French name for the region Burgundy, but also a regional appellation covering the entire region. It applies to all areas that are either outside the higher-class appellations or for wines that do not meet their production rules. This group is the lowest tier of the four tier Burgundy classification to which all Burgundian wines are entitled. Certain additives limit the regional origin to smaller areas / locations or wine types.
The name Bourgogne is given either by the name of a grape variety (Aligoté), a type of wine (Blanc, clairet. Crémant Mousseux Passe-Tout-Grain. Rose, Rouge), a municipality or a location. The vineyard area of the narrower geographical boundaries comprises 3,200 hectares with red, rosé, white and sparkling wines. The main white wine variety is Chardonnay, more are Pinot Blanc, Pinot Beurot ( Pinot gris ) Aligoté. Melon de Bourgogne and Sacy, The main red wine variety is Pinot Noir, more are Pinot Liébault. Gamay. César and Tressot Noir, As a special feature, nine (of ten) cru communities are allowed in the area Beaujolais Wines from the variety Gamay are also marketed under "Bourgogne". The Burgundy appellations:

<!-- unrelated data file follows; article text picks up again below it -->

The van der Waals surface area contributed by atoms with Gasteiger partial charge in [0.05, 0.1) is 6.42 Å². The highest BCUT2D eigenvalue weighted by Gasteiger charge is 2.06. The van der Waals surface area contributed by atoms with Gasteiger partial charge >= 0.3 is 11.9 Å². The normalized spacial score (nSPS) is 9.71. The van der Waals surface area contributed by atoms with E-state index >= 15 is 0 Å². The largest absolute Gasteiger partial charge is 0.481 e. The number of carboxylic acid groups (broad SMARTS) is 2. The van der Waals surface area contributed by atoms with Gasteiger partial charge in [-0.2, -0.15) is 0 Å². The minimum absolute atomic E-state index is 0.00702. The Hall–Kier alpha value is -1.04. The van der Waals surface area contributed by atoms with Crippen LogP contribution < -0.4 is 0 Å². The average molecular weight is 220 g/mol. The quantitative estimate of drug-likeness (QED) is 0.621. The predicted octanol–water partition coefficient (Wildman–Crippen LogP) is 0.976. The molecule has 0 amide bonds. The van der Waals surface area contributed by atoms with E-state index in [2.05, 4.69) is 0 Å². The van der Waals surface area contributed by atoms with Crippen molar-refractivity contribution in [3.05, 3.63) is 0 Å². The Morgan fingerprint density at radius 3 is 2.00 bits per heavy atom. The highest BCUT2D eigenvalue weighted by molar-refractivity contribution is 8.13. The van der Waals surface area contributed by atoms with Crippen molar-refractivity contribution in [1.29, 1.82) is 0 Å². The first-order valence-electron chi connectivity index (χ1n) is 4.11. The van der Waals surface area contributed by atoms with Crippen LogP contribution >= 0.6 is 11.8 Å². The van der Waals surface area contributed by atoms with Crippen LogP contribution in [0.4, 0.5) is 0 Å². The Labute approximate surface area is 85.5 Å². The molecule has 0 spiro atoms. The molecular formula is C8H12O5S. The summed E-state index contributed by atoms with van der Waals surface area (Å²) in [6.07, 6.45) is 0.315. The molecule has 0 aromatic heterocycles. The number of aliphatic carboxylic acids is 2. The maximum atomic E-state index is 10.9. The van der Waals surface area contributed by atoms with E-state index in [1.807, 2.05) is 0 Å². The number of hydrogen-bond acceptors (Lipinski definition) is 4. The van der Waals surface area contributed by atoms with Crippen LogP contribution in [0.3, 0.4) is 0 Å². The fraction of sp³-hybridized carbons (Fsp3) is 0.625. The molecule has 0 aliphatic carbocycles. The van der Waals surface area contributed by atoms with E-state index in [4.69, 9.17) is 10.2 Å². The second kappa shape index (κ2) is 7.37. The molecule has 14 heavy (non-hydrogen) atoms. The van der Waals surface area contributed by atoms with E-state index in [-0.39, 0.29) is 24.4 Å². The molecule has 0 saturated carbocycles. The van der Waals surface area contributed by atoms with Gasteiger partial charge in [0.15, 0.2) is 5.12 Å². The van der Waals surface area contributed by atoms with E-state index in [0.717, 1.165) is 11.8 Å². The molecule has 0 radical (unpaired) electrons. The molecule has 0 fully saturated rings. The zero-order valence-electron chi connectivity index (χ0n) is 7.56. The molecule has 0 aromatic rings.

Well-known producers are Barthod-Noellat, Bichot, Boisson-Morey, Boyer-Martenot, Burguet, Coopérative Buxy, Clerc, Coche-Dury, Germain, Joseph Drouhin, Faiveley, d'Heuilly-Huberdeau, Jadot, Javillier, C. & R. Jobard, Labouré-Roi, Lafarge, Domaine Leroy, Méo-Camuzet, Parent, M & P. Rion, Rossignol, Roulot and Valet.